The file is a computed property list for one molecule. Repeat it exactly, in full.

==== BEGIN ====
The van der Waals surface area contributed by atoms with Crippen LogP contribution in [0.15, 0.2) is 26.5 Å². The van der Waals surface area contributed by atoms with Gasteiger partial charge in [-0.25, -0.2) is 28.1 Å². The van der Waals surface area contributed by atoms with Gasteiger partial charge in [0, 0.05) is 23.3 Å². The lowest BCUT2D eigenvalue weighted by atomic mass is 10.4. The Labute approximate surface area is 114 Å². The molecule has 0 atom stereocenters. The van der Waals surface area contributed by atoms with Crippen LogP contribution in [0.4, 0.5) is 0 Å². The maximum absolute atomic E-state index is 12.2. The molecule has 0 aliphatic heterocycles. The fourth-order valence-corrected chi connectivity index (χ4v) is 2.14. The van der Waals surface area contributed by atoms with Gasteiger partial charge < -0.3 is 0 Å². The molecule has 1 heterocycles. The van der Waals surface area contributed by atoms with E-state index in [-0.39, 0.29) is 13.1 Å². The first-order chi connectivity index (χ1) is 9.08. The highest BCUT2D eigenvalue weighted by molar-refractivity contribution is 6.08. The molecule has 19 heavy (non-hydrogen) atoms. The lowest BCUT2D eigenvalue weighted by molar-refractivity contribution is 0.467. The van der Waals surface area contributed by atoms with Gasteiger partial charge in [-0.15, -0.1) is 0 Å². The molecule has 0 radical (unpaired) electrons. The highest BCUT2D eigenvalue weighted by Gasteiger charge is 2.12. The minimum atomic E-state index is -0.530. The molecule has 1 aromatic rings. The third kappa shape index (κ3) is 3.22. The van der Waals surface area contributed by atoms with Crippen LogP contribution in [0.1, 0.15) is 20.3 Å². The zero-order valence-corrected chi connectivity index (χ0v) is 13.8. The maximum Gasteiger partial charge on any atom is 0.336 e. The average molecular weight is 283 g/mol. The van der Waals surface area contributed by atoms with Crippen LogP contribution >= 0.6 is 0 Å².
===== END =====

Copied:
The van der Waals surface area contributed by atoms with Crippen LogP contribution in [0.15, 0.2) is 26.5 Å². The van der Waals surface area contributed by atoms with Gasteiger partial charge in [-0.25, -0.2) is 28.1 Å². The van der Waals surface area contributed by atoms with Gasteiger partial charge in [0, 0.05) is 23.3 Å². The lowest BCUT2D eigenvalue weighted by atomic mass is 10.4. The Labute approximate surface area is 114 Å². The molecule has 0 atom stereocenters. The van der Waals surface area contributed by atoms with Crippen LogP contribution in [0.4, 0.5) is 0 Å². The maximum absolute atomic E-state index is 12.2. The molecule has 0 aliphatic heterocycles. The fourth-order valence-corrected chi connectivity index (χ4v) is 2.14. The van der Waals surface area contributed by atoms with Gasteiger partial charge < -0.3 is 0 Å². The molecule has 1 heterocycles. The van der Waals surface area contributed by atoms with E-state index in [-0.39, 0.29) is 13.1 Å². The first-order chi connectivity index (χ1) is 9.08. The highest BCUT2D eigenvalue weighted by molar-refractivity contribution is 6.08. The molecule has 19 heavy (non-hydrogen) atoms. The lowest BCUT2D eigenvalue weighted by molar-refractivity contribution is 0.467. The van der Waals surface area contributed by atoms with Gasteiger partial charge in [-0.15, -0.1) is 0 Å². The molecule has 0 radical (unpaired) electrons. The highest BCUT2D eigenvalue weighted by Gasteiger charge is 2.12. The minimum atomic E-state index is -0.530. The molecule has 1 aromatic rings. The third kappa shape index (κ3) is 3.22. The van der Waals surface area contributed by atoms with Crippen LogP contribution in [0.1, 0.15) is 20.3 Å². The zero-order valence-corrected chi connectivity index (χ0v) is 13.8. The maximum Gasteiger partial charge on any atom is 0.336 e. The average molecular weight is 283 g/mol. The van der Waals surface area contributed by atoms with Crippen LogP contribution >= 0.6 is 0 Å².